The Sunday News
A researcher and author, GR Keeton in a journal, “The basic needs approach: A missing ingredient in development theory?” says that “the poor record of conventional development theories in reducing poverty in developing countries may result from the neglect of certain preconditions that are necessary before the people of a developing country are receptive to conventional economic stimuli.
The basic needs approach, in its various forms, focuses on some of these requirements through its emphasis on human development and the recognition that economic development does not take place in a social vacuum.”
Other scholars have argued that the basic needs approach gives emphasis on making sure that people attain enough resources so as to acquire enough wealth so that they may be able to sustain their basic needs, which among others, include shelter, access to medical care, food, water, sanitation and education.
Moreover, it talks of sharing natural resources among different classes in communities. Although some academics have punched holes on the theory, what is evident is that it has managed to transform lives of people where ever it has been put into practice, simply because it focuses on grassroots and what is happening on the ground. To some degree, it shifts away from the “economist view of measuring development”.
The philosophy is that people should be able to use their natural resources, or they should be given assistance so that they can use their natural resources. On reflection, Zimbabweans have been beneficiaries of such an approach, with the ruling party, Zanu-PF, working round the clock to make sure that people benefit from natural resources. Furthermore, the Government has gone a step further from merely availing natural resources to locals, but also giving people relevant skills and material inputs to transform their lives.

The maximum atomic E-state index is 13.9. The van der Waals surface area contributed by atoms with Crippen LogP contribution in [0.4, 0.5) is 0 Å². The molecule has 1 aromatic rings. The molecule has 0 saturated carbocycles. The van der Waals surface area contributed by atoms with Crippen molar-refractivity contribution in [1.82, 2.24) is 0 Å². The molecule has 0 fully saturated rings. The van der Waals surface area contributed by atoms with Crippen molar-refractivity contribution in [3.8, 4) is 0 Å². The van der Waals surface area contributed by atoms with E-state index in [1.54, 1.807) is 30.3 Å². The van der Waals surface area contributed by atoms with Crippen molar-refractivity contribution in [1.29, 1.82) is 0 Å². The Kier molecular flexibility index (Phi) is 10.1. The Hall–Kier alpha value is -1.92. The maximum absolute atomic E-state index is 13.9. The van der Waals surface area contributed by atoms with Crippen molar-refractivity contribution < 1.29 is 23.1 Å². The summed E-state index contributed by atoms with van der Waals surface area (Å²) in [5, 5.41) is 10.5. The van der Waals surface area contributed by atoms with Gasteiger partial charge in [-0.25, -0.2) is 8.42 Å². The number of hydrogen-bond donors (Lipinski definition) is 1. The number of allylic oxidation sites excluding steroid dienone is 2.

The Command Agriculture programme, which was introduced last year, coming at a time when programmes with similar aims like the Presidential Input Scheme had been in existence for years, is meant to make sure that people accumulate enough wealth to sustain themselves and meet their basic needs as it were.
The Government has also announced that the programme will be extended to Command Livestock, covering restocking, equipment, pasture development and resuscitation of the Cold Storage Commission. Some 600 000 livestock farmers in Matabeleland regions and Masvingo are already stacking hay and paddocking as part of the initiative dubbed Command Livestock.
Agriculture, Mechanisation and Irrigation Development Minister Dr Joseph Made has been on record as saying the Preferential Trade Area Bank and the private sector were funding the programme.
“We have made the livestock industry an appendage of Command Agriculture, and have secured funds for that. This includes dairy cattle, piggery, poultry and goats. As we all know, livestock is grown in the same way that we grow crops.
Inputs such as vaccines and medicines are required in livestock rearing, and the requisite infrastructure is being put in place.
This infrastructure includes paddocks, feeding areas and water points. We are also focusing on machinery and equipment that relates to livestock rearers. There is what we call sweetveld, which you can harvest to make hay, but we need machinery for us to be able to do that.”
The Command approach by Government has already scored major success on crop production, with the country certain to record a bumper harvest, and we urge the would be beneficiaries of the Command Livestock programme to make sure the programme is another success through putting maximum effort in their work.
Matabeleland regions are likely to emerge the biggest winners, with vast parts of Matabeleland South most suitable for animal husbandry.
Now this is the time for farmers in the region to reclaim their top place in animal husbandry. This is a programme that will certainly empower a lot of communities and prove further that President Mugabe and his Government are people centred.